Vulture hero - Bee Sting @ VulPro
Vulture hero – Bee Sting @ VulPro

 

Day 37

F10 Wound Spray was sprayed over Bee Sting’s wounds and she was put in the outside aviaries and seemed to be happier in herself.

Day 38

A Cape Vulture’s Tear Duct (Lachrymal duct) runs similarly to ours, Bee Sting’s ended up opening onto her face because of all the dead

Bee Sting Lachrymal duct repair
Bee Sting Lachrymal duct repair

and damaged tissue and skin.  It was repaired by surgically placing a feeding tube from where the tear duct opens in the inner eye to the choana (An opening at the back of the nasal passage (there is a left and a right side) that empties into the space behind the nose called the nasopharynx).  Wound granulation tissue (healing tissue) from the surrounding areas was placed over the feeding tube to create a new tear duct.   The area was also partially covered with a skin graft called a pedicle flap and the rest of the wound was covered with a dressing called Granuflex.

Day 60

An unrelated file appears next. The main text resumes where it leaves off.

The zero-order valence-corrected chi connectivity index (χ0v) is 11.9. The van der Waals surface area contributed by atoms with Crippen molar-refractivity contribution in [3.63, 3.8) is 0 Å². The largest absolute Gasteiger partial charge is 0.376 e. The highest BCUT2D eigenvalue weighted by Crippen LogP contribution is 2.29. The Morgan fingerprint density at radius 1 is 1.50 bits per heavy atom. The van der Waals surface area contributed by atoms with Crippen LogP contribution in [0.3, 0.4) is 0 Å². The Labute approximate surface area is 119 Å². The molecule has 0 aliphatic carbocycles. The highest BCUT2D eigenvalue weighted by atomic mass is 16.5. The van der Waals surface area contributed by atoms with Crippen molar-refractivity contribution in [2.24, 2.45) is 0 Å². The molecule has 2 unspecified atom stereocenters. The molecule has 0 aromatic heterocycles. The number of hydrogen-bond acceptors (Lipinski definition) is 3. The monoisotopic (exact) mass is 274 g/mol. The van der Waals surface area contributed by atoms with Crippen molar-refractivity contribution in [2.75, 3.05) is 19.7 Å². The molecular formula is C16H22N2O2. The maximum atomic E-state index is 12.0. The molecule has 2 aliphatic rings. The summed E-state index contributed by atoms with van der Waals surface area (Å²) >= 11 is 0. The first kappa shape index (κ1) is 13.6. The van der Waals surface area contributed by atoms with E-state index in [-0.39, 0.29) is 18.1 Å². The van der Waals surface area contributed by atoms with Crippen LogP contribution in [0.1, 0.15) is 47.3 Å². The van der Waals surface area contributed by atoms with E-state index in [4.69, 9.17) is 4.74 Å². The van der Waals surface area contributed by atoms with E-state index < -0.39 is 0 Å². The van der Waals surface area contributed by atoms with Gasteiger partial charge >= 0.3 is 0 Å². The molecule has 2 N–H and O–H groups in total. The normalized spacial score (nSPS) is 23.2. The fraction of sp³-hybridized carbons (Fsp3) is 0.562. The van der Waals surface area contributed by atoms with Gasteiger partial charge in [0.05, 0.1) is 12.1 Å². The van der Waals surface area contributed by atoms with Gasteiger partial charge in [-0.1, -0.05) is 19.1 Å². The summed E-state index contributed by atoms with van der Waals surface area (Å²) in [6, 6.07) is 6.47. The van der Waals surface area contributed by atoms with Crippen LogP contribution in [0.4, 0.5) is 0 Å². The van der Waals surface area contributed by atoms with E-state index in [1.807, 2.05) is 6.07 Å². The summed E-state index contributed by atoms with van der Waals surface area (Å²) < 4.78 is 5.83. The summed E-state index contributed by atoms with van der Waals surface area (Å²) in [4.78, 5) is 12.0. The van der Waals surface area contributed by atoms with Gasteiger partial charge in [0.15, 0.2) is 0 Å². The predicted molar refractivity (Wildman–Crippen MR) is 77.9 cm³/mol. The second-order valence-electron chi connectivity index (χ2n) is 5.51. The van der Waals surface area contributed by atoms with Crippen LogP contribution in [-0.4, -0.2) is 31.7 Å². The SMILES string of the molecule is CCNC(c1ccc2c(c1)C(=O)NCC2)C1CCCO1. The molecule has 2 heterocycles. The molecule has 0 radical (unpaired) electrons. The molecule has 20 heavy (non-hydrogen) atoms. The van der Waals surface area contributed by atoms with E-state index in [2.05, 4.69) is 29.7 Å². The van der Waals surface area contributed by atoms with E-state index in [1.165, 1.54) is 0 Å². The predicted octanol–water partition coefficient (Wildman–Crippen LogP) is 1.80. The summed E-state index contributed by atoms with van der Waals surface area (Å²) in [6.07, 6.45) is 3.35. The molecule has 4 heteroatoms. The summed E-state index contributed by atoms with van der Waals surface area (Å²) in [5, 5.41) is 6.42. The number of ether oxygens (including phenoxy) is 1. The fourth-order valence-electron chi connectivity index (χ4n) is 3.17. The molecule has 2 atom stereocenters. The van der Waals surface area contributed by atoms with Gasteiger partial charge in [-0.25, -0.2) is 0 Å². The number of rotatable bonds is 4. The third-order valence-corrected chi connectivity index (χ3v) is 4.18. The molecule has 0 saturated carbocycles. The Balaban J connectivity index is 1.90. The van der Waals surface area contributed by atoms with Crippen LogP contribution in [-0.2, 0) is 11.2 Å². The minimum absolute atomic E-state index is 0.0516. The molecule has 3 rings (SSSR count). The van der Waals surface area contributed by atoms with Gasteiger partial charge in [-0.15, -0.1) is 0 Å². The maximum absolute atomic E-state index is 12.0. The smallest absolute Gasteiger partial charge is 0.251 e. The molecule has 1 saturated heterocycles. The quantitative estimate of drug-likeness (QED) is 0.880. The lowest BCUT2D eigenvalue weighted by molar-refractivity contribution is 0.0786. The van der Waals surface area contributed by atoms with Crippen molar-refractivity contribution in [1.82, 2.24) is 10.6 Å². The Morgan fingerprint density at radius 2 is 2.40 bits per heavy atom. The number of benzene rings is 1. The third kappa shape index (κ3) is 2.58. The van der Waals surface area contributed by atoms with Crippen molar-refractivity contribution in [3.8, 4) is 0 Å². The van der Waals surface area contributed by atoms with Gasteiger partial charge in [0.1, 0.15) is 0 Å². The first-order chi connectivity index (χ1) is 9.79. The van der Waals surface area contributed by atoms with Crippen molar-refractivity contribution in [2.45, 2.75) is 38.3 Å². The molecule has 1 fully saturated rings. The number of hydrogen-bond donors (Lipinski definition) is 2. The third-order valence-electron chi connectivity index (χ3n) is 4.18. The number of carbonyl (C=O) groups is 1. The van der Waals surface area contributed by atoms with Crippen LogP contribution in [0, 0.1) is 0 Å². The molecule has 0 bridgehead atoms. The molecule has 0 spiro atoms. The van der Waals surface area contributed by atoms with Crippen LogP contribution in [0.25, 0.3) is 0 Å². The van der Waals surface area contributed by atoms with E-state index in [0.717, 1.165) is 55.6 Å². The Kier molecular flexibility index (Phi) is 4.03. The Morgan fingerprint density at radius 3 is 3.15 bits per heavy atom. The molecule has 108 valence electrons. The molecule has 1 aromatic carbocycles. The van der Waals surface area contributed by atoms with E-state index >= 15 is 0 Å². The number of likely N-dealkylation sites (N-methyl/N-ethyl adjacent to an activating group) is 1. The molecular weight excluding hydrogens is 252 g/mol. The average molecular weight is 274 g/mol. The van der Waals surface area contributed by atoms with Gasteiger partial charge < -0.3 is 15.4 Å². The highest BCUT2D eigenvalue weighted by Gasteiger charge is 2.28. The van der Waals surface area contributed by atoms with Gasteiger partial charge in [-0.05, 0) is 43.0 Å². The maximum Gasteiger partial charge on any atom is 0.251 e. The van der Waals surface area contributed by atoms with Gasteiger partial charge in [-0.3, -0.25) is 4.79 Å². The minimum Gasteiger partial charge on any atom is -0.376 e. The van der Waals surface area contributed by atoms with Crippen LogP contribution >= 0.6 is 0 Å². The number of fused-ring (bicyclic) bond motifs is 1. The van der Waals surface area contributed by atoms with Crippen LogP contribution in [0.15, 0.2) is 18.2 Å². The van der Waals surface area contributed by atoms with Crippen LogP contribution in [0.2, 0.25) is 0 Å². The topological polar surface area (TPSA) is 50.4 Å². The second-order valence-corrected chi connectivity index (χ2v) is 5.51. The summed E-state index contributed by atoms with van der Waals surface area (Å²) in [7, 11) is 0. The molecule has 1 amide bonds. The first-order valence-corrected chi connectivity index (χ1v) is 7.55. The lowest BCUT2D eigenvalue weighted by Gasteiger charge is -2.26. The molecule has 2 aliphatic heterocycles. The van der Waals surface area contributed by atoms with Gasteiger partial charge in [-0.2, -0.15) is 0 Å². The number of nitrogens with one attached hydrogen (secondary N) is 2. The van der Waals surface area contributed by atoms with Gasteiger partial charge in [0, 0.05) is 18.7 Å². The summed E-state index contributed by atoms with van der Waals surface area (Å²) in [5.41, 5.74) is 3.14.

Johannesburg Eye Hospital
Johannesburg Eye Hospital

Bee Sting had a visit from Dr Isaac Venter from the Johannesburg Animal Eye Hospital, who looked at her right eye to establish how well it was working.  We were very relieved to hear that Bee Sting still had vision in her right eye and that no surgery was required.  Although she had lost a small amount of peripheral vision, it would not affect her ability to live wild.

Bee Sting post release at VulPro
Bee Sting post release at VulPro

Bee Sting Flies Free

1st February 2015, Bee Sting is released at VulPro, making Bee Sting truly one of our miracle vultures.  For a long time we weren’t sure that she would make it and to have her recover well enough to fly free and live wild again is a very special feeling.